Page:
LONDON (Reuters) - AstraZeneca is to cut costs by $1 billion and increase its focus on cancer treatments after underlying earnings, hit by drug patent expiries, fell 12 percent in the first quarter, broadly in line with analyst expectations.
Chief Executive Pascal Soriot said on Friday he would sharpen the prioritization of investments and increase spending in oncology while cutting commercial and manufacturing operations.
The result would be a “material decline” in spending on commercial activities this year and next, with net annualized savings of $1.1 billion by the end of 2017. The changes will involve a $1.5 billion one-off restructuring charge.
There will be job losses, reflecting the fact that specialist cancer drugs require smaller sales forces than ones sold to general practitioners. AstraZeneca declined to give numbers but said most of the job cuts would be outside Britain.
The drugmaker, which saw off a takeover attempt by Pfizer in 2014, is forecast by analysts to suffer a trough in earnings in 2016 and 2017 as it continues to be hit by loss of exclusivity on key products.
Its biggest seller, the cholesterol fighter Crestor, will face generic competition in the all-important U.S. market from next week.
Deutsche Bank analyst Richard Parkes said the detailed cost savings plan “should help investors become more comfortable over AstraZeneca’s ability to bridge the upcoming Crestor patent cliff”.
Soriot is betting on new medicines to revitalize the business, particularly in cancer, but these will take time to prove themselves. They also need investment.
“When you have all these great opportunities you have to then support them,” he told reporters. “This is where the investment is going - it is more clinical trials, essentially, and launch preparation.”
Soriot said there would be increased news about its new medicines in 2016, including a number of regulatory decisions and data readouts, particularly in oncology.
HIGH BAR FOR M&A
The British group has bought in products to bolster its new drug line-up, including the recent acquisitions of ZS Pharma and Acerta Pharma, but Soriot said he was setting a high bar for future deals as the company’s pipeline was now full.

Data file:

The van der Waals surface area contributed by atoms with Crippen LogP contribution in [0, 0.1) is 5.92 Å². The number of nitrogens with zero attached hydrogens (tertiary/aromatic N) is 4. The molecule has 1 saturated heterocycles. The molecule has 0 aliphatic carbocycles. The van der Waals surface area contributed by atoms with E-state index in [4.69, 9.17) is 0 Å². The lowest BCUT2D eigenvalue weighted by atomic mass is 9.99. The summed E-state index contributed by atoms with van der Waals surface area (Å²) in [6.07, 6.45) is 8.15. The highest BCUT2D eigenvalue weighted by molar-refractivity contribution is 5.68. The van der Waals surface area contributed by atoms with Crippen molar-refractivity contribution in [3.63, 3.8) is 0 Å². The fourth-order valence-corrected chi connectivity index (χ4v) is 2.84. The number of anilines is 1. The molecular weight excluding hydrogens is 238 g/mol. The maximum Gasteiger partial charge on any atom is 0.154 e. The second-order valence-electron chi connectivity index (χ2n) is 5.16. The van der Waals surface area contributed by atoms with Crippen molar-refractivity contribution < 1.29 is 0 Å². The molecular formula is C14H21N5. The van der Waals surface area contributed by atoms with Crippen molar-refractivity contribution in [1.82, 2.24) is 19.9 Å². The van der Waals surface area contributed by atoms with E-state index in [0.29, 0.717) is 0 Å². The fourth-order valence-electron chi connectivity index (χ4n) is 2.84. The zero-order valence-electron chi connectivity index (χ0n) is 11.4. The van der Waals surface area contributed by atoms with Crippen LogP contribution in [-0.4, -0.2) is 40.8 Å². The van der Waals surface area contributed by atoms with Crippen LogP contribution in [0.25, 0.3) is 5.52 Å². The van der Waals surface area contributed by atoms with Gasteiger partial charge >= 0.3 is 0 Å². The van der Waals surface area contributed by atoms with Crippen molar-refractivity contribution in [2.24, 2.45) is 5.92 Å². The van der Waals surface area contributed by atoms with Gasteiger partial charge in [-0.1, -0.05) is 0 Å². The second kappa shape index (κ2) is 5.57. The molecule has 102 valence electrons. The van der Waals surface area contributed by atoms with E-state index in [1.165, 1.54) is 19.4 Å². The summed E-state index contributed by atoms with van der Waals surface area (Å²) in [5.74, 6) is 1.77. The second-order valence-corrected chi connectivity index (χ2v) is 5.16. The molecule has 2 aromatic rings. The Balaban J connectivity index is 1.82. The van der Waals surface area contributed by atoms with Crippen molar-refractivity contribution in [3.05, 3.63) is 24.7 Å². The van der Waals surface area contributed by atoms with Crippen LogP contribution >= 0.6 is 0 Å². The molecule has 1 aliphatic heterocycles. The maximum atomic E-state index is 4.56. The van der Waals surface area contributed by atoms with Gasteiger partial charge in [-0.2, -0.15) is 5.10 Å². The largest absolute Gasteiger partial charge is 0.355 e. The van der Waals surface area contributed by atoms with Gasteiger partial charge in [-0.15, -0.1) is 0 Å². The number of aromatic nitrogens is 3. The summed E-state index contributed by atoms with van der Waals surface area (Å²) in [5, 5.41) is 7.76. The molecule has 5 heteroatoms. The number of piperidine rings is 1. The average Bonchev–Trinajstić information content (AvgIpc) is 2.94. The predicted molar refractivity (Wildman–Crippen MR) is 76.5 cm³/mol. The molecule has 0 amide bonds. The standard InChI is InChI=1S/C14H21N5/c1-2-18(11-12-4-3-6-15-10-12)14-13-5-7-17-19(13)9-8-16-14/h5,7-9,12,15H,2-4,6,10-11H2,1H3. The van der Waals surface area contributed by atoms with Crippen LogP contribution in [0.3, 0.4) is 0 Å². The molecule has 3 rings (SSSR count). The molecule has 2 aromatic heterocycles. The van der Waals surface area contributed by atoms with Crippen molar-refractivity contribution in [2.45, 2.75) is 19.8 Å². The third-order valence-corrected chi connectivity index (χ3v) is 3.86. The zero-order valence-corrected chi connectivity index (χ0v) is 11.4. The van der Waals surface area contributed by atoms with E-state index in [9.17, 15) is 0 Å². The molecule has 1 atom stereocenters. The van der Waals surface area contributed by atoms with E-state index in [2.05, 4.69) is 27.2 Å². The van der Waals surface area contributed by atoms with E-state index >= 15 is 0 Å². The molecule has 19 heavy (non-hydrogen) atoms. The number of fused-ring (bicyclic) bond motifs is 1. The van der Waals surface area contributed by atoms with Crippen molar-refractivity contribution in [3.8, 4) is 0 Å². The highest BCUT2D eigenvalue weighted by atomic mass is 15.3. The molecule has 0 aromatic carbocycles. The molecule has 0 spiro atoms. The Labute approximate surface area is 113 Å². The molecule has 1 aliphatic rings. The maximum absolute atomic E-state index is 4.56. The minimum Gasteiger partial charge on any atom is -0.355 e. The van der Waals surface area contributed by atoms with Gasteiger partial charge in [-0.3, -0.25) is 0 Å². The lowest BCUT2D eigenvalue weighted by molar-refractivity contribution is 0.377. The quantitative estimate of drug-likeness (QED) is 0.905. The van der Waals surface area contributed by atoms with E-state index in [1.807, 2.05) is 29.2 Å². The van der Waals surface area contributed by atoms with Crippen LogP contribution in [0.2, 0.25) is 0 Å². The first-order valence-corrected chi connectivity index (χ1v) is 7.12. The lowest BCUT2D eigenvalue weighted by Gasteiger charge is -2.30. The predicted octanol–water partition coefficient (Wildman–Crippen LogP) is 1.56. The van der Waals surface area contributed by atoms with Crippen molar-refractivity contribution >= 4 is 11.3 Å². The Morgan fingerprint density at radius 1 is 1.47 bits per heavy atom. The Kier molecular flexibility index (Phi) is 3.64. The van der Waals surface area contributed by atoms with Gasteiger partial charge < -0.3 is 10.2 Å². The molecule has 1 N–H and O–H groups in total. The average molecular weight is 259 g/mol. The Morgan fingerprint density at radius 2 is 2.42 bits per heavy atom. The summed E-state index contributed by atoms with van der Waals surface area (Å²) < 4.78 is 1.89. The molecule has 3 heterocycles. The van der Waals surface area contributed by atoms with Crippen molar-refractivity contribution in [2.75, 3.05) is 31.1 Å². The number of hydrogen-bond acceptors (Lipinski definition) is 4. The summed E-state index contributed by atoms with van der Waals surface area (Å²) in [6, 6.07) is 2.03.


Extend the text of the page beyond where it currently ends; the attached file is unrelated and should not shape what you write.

He declined to comment specifically on whether AstraZeneca would consider getting into a bidding war with Sanofi over U.S. cancer treatment specialist Medivation.
To free resources for investment, AstraZeneca has been selling off rights to non-core drugs and such “externalization” deals helped to boost revenue by $550 million in the first quarter. AstraZeneca agreed a further deal this week to sell rights to its new gout drug for up to $265 million.
Soriot believes he can build a business with annual sales of at least $45 billion by 2023, up from $24.7 billion in 2015, though many analysts question this target, which was first set out during the takeover battle with Pfizer.
He has high hopes in the hot cancer area of immuno-oncology but here AstraZeneca is competing with several tough rivals, including Bristol-Myers Squibb, whose drug Opdivo has established strong early leadership.
First-quarter revenue at the British drug company rose 1 percent in dollar terms to $6.12 billion, generating core earnings per share, which exclude certain items, of 95 cents.
Industry analysts had on average forecast quarterly revenue of $5.93 billion and earnings of 94 cents a share, according to Thomson Reuters.
AstraZeneca reiterated that it expected a low to mid single-digit percentage decline in both revenue and core earnings at constant exchange rates for the full year.
Editing by David Goodman and Susan Thomas
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